3 min read

Mt Vision Clay - Slip Experiments

Slip from decomposed granite clay.
Mt Vision Clay - Slip Experiments
Mt Vision Slip (red) painted on a red-dark, iron-rich clay and partially covered with a Matt Yellow glaze.

Slip is clay mixed with water and has been used for thousands of years as a decorative paint for our pottery.

Clay is derived from eroded rocks and is an extraordinary material that is plastic when moist and hard when fired in a kiln. It's composed of fine particles with an abundance of aluminum silicates and other minerals.

We use clay to make the forms of our pottery, pinching and coiling by hand, or throwing on a wheel.

Geologists define two types of clay, Primary and Secondary. Primary is clay that forms through the decomposition of its original material without moving its location. It's decomposed rock that is never transported. Secondary clay, which is more common, is decomposed rock that has been transported and collected in a new location, like a riverbed or estuary, through weathering processes.

On the slopes of Mount Vision, away from its creeks, primary clay from decomposed granite can be found in small quantities.

I've not yet tried to make a piece of pottery from this clay. It's been done by JB Blunk, for one, who lived up the hill from me, but I have started to experiment with slip made from it.

Making Slip

Making slip involves the following steps;

  • Find and collect clay derived from the decomposed granite on the property. The clay is not terribly plastic. Without additives it would be difficult to use to form a piece of pottery by hand or on the wheel (this is a future experiment). I usually find it in road cuts during the wet season.
  • Slack it, mix the clay in water, let it settle and pour off the excess water.
  • Sieve the mix using at 40M, let it sit overnight and pour off the excess water.
  • Ball Mill the mix for 90 minutes using a 50/50 volumetric mix of the wet clay and water. 90 minutes was a first try, it's not a benchmark.
  • Dry in a plaster-of-Paris bat.
  • Crush the dry clay with a hammer and add water to the desired consistency
  • Sieve again using a 120M mesh, which is very fine, to create a paint.

Initially I sieved the final product at 60M, as opposed to 120M, and found that if painted thinly, a rough, but serviceable paint is achieved. But if applied thickly it would crack (see below).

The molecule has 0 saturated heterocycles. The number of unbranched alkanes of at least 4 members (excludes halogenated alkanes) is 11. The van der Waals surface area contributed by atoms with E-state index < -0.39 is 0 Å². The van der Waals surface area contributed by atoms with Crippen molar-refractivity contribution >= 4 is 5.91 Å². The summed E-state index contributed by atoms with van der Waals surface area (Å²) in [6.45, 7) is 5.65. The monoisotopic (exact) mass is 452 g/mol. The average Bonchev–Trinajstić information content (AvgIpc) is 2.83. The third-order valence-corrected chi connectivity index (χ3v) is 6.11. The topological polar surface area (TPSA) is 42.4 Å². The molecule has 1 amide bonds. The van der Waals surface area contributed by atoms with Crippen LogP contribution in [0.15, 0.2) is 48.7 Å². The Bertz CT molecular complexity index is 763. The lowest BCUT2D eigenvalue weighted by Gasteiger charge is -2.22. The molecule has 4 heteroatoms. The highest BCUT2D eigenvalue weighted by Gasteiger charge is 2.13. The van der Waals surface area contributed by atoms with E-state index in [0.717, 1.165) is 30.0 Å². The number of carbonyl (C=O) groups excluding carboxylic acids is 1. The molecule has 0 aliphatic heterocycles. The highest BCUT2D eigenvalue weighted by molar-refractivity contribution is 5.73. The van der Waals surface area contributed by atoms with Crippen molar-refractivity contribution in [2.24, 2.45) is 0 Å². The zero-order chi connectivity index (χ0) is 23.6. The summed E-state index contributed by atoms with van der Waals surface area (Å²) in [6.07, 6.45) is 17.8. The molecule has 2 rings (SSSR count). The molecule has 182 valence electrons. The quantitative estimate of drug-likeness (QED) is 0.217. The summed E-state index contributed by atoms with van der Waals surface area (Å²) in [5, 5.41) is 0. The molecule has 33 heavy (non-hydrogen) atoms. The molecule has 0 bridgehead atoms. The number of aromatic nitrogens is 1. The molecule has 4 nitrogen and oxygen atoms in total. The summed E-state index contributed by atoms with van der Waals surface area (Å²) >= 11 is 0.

Mt Vision Slip applied with varying thickness on dark-red greenware and bisque fired.

The cover image (above) of a tall vase with slip on the bottom two-thirds was lightly painted with a 60M sieved slip. The yellow glaze that covers it is named V.C. Matte Yellow, from John Britt's book.

Eventually it occurred to me make the slip more "paint-like" by sieving it further, after all this is what the ancients did.

Mt Vision Slip, sieved at 120M, and painted at various thicknesses on B-Mix and Sedona Red clay.

The resulting 120M product is refined and easy to apply (above). There is a lot of iron naturally in the clay and so it fires a dark-red in my oxidized kiln, much darker than the bisque ware above. It's attractive in an Earthy way.

If covered by another glaze it turns dark brown-black (below). When covered it is exposed to less oxygen and so in such a "reduction" environment an iron-rich slip will turn brown-black instead of red.

Glaze over Mt Vision Slip (B-Mix and Sedona Red clay)

In the image above we have two glazes over the Mt Vision Slip, on B-Mix and Sedona Red clay. The first glaze is the Mt Vision "base" Granite glaze (no colorants). It's the yellowish glaze on the left side of each pair of tiles. The second glaze is called F.M. Matte White, also from John Britt's book, which comes out almost clear in this example (right side of each pair). Note the White over Slip examples use a slip sieved at 80M, instead of 120M, and they didn't paint on quite as well as the 120M (left) examples.